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“Dementia Can Begin Early”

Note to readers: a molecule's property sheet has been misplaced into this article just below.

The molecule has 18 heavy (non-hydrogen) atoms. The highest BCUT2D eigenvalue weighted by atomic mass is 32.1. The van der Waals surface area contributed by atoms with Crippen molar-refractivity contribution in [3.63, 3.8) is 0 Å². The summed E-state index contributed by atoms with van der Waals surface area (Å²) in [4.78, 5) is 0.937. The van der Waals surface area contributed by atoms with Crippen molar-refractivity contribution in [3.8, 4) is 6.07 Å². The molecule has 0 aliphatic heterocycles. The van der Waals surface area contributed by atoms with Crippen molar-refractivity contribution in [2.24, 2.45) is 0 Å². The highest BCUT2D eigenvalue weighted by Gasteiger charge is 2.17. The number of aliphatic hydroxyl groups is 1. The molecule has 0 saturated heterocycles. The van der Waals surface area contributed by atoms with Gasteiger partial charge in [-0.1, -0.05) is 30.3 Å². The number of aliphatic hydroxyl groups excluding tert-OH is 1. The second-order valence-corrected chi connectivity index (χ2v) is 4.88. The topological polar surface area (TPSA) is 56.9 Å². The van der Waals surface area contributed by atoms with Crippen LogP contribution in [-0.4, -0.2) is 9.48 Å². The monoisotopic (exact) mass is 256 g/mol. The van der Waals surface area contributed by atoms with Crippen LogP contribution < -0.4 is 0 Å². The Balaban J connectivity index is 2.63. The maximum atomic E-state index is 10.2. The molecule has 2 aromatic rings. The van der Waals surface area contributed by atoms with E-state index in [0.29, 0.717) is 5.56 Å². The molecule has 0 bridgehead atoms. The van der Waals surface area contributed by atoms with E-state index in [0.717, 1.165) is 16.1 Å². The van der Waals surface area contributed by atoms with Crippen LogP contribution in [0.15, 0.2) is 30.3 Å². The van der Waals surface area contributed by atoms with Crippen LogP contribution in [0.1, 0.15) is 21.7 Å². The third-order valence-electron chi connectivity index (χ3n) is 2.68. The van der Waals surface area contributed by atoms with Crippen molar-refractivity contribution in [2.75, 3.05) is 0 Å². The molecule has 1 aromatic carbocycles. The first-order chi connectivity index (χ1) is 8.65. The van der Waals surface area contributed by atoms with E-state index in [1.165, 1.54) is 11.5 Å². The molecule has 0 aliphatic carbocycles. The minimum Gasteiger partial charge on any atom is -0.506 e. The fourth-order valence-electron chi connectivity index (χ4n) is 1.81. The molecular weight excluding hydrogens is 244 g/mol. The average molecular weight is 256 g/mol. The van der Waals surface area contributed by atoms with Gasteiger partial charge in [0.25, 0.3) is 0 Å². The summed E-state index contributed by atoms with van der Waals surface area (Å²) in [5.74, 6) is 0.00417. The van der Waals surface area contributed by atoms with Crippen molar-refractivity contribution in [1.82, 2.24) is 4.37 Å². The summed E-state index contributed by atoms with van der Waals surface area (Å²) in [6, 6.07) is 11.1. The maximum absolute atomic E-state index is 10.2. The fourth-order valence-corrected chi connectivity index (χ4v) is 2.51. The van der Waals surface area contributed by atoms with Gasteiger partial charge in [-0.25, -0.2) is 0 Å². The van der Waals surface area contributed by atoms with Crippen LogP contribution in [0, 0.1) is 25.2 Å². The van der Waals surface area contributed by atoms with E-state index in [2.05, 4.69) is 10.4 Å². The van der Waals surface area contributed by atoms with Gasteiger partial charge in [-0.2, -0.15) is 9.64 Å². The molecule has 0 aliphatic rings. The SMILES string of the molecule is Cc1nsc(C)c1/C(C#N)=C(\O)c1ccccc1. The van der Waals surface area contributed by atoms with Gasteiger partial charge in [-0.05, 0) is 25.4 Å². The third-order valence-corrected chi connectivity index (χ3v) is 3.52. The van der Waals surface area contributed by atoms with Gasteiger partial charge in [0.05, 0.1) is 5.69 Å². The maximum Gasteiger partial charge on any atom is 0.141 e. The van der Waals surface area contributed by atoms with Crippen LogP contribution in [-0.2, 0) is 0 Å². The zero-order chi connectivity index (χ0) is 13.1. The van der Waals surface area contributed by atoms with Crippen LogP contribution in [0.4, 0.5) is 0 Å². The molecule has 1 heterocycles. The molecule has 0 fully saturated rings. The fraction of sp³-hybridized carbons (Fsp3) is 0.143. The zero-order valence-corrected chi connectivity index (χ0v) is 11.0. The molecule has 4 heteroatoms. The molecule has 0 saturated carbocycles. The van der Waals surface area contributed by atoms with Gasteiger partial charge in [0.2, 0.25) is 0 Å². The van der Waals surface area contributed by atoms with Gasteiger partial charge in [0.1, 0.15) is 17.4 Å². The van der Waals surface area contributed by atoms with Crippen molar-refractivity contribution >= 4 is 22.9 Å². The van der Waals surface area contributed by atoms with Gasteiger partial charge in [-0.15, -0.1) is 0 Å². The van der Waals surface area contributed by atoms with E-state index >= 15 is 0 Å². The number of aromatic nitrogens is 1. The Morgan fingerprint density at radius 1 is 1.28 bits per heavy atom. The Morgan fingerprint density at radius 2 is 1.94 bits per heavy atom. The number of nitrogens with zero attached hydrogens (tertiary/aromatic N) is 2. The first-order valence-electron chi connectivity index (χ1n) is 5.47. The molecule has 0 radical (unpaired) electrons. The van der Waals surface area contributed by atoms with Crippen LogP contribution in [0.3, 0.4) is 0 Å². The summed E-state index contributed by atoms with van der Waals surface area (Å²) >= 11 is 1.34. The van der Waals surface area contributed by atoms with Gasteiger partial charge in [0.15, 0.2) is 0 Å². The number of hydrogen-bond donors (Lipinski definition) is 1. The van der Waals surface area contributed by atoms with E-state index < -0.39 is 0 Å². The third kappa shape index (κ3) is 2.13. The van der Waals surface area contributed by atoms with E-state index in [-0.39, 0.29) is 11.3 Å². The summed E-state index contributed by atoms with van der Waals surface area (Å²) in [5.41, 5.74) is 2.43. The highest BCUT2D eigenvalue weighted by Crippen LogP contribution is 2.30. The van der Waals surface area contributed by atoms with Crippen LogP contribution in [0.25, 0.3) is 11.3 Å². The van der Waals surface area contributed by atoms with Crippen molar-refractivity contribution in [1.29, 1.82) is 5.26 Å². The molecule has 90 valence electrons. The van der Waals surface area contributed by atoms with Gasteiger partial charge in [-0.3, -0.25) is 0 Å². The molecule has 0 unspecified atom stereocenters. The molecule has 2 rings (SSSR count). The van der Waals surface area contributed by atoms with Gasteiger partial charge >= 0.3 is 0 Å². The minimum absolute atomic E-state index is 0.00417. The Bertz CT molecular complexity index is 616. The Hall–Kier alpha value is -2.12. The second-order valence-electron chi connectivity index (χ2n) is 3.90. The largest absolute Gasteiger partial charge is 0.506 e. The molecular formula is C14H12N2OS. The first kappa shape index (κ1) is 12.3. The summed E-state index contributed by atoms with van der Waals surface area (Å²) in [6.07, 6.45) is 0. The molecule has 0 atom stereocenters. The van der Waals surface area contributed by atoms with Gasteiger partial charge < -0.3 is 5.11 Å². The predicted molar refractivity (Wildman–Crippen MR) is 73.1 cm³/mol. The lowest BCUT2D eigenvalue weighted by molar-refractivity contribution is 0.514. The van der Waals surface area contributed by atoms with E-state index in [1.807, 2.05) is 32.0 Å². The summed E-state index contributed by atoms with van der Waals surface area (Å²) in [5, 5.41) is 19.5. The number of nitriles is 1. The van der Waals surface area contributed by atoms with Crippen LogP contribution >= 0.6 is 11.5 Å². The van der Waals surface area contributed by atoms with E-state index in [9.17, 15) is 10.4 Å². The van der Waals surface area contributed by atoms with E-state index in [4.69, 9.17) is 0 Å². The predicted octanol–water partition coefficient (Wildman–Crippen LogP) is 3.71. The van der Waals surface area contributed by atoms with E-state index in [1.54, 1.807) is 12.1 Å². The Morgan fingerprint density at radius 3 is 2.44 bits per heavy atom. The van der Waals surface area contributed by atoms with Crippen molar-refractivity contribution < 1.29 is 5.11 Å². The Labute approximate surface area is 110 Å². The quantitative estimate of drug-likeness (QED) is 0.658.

A frightening thought is the loss of one’s memory. An estimated 5.2 million Americans have Alzheimer’s disease (AD) or some other form of dementia and those numbers will jump to 13.8 million by 2050. Until now, the general consensus was that the onset of cognitive decline, associated with dementia, did not begin until 60. A study published in the British Medical Journal, conducted by an Inserm research team, shows that our memory and capacity for reasoning and understanding start to decline at the age of 45. The study estimated 43.8 million cases of dementia worldwide in 2016, which represented an increase of 117% from the number of cases in 1990 (20.2 million). The highest age-standardized prevalence rates of dementia were reported in Turkey and Brazil, and the lowest were found in Nigeria and Ghana. Dementia was the fifth-leading cause of mortality worldwide in 2016. The age-standardized prevalence of dementia was 17% higher among women vs men in 2016, and the number of women who died of dementia was nearly double that of men. Tragically, nearly a half-million new Alzheimer’s cases will be diagnosed annually. The prevalence of dementia approximately doubled for every 5-year increase in age between 50 and 80 years. Increased life expectancy implies a significant rise in the number of elderly people. clinical studies demonstrate a correlation between the presence of amyloid plaques in the brain and the severity of cognitive decline. It would seem that these amyloid plaques are found in the brains of young adults.

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